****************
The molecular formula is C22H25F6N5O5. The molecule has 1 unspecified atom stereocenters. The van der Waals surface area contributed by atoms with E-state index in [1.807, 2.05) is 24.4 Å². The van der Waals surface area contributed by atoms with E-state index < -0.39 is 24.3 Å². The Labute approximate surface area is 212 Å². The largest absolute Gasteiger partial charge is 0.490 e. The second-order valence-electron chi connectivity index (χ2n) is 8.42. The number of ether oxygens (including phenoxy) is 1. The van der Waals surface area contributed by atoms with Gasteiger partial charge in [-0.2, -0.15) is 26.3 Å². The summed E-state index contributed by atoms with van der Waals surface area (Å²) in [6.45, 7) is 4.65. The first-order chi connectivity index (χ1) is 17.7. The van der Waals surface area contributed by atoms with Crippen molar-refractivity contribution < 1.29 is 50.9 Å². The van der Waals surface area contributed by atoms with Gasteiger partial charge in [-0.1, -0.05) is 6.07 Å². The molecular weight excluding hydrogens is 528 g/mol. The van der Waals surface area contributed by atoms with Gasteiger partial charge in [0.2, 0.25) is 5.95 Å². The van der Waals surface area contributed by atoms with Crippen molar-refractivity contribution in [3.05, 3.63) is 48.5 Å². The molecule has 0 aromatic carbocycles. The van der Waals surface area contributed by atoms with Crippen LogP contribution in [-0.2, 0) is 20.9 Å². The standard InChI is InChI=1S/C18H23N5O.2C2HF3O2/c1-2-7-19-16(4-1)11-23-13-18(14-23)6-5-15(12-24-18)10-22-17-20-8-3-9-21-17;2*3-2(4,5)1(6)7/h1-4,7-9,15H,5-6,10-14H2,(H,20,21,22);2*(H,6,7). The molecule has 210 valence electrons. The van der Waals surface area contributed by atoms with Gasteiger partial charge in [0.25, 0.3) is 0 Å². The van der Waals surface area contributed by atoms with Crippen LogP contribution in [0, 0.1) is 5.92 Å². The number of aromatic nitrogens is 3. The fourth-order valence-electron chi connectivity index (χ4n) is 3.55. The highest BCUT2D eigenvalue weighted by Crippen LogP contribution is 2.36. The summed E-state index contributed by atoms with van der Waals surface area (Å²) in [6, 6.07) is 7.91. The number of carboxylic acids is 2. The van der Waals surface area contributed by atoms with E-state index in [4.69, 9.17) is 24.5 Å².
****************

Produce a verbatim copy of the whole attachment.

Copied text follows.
The molecular formula is C22H25F6N5O5. The molecule has 1 unspecified atom stereocenters. The van der Waals surface area contributed by atoms with E-state index in [1.807, 2.05) is 24.4 Å². The van der Waals surface area contributed by atoms with E-state index < -0.39 is 24.3 Å². The Labute approximate surface area is 212 Å². The largest absolute Gasteiger partial charge is 0.490 e. The second-order valence-electron chi connectivity index (χ2n) is 8.42. The number of ether oxygens (including phenoxy) is 1. The van der Waals surface area contributed by atoms with Gasteiger partial charge in [-0.2, -0.15) is 26.3 Å². The summed E-state index contributed by atoms with van der Waals surface area (Å²) in [6.45, 7) is 4.65. The first-order chi connectivity index (χ1) is 17.7. The van der Waals surface area contributed by atoms with Crippen molar-refractivity contribution < 1.29 is 50.9 Å². The van der Waals surface area contributed by atoms with Gasteiger partial charge in [-0.1, -0.05) is 6.07 Å². The molecular weight excluding hydrogens is 528 g/mol. The van der Waals surface area contributed by atoms with Gasteiger partial charge in [0.2, 0.25) is 5.95 Å². The van der Waals surface area contributed by atoms with Crippen molar-refractivity contribution in [3.05, 3.63) is 48.5 Å². The molecule has 0 aromatic carbocycles. The van der Waals surface area contributed by atoms with Crippen LogP contribution in [-0.2, 0) is 20.9 Å². The standard InChI is InChI=1S/C18H23N5O.2C2HF3O2/c1-2-7-19-16(4-1)11-23-13-18(14-23)6-5-15(12-24-18)10-22-17-20-8-3-9-21-17;2*3-2(4,5)1(6)7/h1-4,7-9,15H,5-6,10-14H2,(H,20,21,22);2*(H,6,7). The molecule has 210 valence electrons. The van der Waals surface area contributed by atoms with Gasteiger partial charge in [0.25, 0.3) is 0 Å². The van der Waals surface area contributed by atoms with Crippen LogP contribution in [0, 0.1) is 5.92 Å². The number of aromatic nitrogens is 3. The fourth-order valence-electron chi connectivity index (χ4n) is 3.55. The highest BCUT2D eigenvalue weighted by Crippen LogP contribution is 2.36. The summed E-state index contributed by atoms with van der Waals surface area (Å²) in [6, 6.07) is 7.91. The number of carboxylic acids is 2. The van der Waals surface area contributed by atoms with E-state index in [4.69, 9.17) is 24.5 Å².